“Is the company right for you?” should be top of mind during your job interview. But your focus is likely on impressing the interviewer with your abilities and expertise. Obviously, that’s a major goal of an interview, but recognising your own needs is equally important. Would you be happy as this firm’s employee? When your interview’s nearly over, it’s time for you to ask some questions of your own.
The usual ‘Have you got any questions you’d like to ask me?’ is a way for your interviewer to find out how interested in the role you really are. It’ll also give them a steer on how thoroughly you’ve prepared.
These few minutes are also the perfect chance for you to find out if the role and company makes sense for you. So don’t waste your opportunity to dig down into vital information that will help you decide if this should be your future employer.
To avoid an awkward silence (and maybe even career tumbleweed), have some of the following 6 questions up your sleeve. We explain the benefits to asking these questions and which red flags to look out for:
Question: ‘What are the biggest strengths you’re looking for in this role?’
Why ask it? Depending on your interviewer’s answer to this question, you can use your next reply to highlight your own strengths. Hopefully you’ve already done this in the main part of the interview, so this gives you another shot.
For example, let’s say your interviewer cites teamwork as the most important strength their ideal candidate has. You can then bring up an example of when your teamwork and collaboration skills have helped you succeed in another role.
Red flag: If the interviewer mentions a strength that you don’t feel confident you have, it could be a sign the role is not for you.
Question: 'What would my first two months in this role look like?’
Why ask it? Asking a question that commits your interviewer to a timeline shows you take forward planning seriously. It’s also your chance to try and picture yourself in the job.
Red flags: If your interviewer doesn’t mention any upcoming projects that could mean there’s no clearly defined role here. And if they don’t seem to be including your position in key team objectives for the first few months, you may struggle to find your way.
Question: ‘Can you tell me what kind of roles people in this position have gone on to do?’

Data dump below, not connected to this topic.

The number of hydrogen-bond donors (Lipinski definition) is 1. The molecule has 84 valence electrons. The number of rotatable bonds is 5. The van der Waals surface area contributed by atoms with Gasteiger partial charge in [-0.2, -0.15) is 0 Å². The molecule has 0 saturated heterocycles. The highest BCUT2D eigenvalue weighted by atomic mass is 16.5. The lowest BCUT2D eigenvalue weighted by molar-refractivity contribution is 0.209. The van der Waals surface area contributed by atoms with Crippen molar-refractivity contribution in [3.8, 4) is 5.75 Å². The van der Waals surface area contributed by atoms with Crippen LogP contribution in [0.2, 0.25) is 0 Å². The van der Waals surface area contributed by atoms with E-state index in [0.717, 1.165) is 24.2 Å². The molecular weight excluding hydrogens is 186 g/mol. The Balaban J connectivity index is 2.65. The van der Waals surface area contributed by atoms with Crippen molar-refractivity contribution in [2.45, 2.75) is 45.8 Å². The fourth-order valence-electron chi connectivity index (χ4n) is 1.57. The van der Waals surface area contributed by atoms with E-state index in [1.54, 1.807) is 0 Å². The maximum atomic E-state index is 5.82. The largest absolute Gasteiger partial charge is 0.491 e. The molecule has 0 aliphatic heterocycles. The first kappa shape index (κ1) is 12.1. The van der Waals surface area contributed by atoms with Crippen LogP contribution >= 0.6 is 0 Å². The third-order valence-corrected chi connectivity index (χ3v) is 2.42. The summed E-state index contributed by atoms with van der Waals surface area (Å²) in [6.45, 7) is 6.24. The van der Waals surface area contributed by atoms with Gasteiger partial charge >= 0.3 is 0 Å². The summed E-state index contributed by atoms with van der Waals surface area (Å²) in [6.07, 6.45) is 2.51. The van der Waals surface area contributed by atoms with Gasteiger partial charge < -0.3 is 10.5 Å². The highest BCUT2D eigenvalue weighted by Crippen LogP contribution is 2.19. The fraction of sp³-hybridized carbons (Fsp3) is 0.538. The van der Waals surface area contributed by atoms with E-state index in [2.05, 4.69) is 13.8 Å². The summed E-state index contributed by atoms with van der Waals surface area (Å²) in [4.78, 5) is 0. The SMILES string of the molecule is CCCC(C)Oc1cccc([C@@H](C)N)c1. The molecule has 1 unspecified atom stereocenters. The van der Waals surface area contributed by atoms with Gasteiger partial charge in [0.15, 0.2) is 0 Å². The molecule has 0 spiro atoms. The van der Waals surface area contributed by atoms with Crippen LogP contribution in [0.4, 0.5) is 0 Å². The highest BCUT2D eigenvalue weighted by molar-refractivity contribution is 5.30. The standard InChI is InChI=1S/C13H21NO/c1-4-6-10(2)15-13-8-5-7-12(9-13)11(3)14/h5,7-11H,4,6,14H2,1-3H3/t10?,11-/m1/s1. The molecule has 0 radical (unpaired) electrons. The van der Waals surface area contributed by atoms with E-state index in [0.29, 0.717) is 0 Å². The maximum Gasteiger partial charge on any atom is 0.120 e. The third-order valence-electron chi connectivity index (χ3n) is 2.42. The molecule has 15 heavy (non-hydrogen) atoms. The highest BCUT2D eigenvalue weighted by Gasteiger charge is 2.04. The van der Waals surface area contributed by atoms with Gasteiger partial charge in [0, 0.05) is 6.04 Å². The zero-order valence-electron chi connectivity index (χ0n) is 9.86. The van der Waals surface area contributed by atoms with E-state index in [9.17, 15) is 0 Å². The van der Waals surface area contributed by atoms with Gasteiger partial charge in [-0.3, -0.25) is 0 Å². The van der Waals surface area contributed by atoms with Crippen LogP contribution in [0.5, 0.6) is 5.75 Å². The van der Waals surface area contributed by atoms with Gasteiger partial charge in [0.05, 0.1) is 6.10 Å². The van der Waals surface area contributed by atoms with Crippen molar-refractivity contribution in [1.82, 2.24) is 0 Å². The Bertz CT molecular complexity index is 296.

Why ask it? Asking about the career progression of your predecessors can give valuable hints about the type of grounding this role will give you for the next steps in your career. It could also show how seriously the employer takes training and development.
Red flag: If your interviewer doesn’t share any career progression stories, this could be a warning sign. It’s possible the last few people in this role quit because of stress.
Question: ‘While I was doing my research, I noticed that your company [insert fact here]. Can you tell me more about that?’
Why ask it? Chances are you know a brief history of the company if you’ve done your homework. You may also know what they want their next steps to be. Your question could be about something forward thinking and positive in the company or something that has you perplexed.
Asking something that’s based on the research you did while preparing for this interview is not only a good way to impress your interviewer, it will also inform you better about the firm.
Red flag: If your question about the company was regarding something that had you concerned and you receive an unsatisfactory answer, that could mean it’s not for you.
Question: 'What’s your favourite thing about working here?'
Why ask it? Most interviewers are used to the tables being turned on them and so might have something they answer every time. But it’s still interesting and somewhat revealing to find out what they value in their working day. And if their eyes light up with genuine enthusiasm about their workplace, that’s great.
Red flag: If they seem to be trotting something out or their eyes glaze over while they’re answering, it could be a hint of things to come. In this case, the answer to the question: “Is the company right for you?” is probably a resounding “no.”
In fact we’d probably add this to our list of warning signs to look out for during a video interview.
Question: ‘Do you think I’m a good fit for this role?’
Why ask it? OK, asking this question takes guts and you might possibly be cringing inside if you do ask this. But it shows you’re self-aware and are committed to getting this job.
Your interviewer may bat the question away by saying that they’re going to be reviewing everyone who’s interviewed and will get back to them. But, they could also be honest enough to express doubts about a part of your CV or your career history. If you’ve come to the realisation that this is a company you really want to work for, this gives you an opportunity. Here’s your chance to try to alleviate any concerns and show you’d be a good fit after all.
Plus, this moment will give your would-be boss a taster of how you take constructive criticism if you do end up getting the job.
Red flag: If the interviewer’s answer is very negative, there may be no way to convince them otherwise. In this case, focus on putting your best foot forward next time.
Spending some time thinking about some thoughtful questions to ask at the end won’t just help impress your interviewer. Going through this process before you meet will benefit you, too. It will help you think more about what you want from the role, as well as what you’re looking for from the next company you join. And of course, it will help you to answer the important question: Is the company right for you?
Find out how to respond to the trickiest interview questions and read our comprehensive guide on how to ace an interview. We’ve also compiled an interview advice page featuring blogs with some of our top interview tips.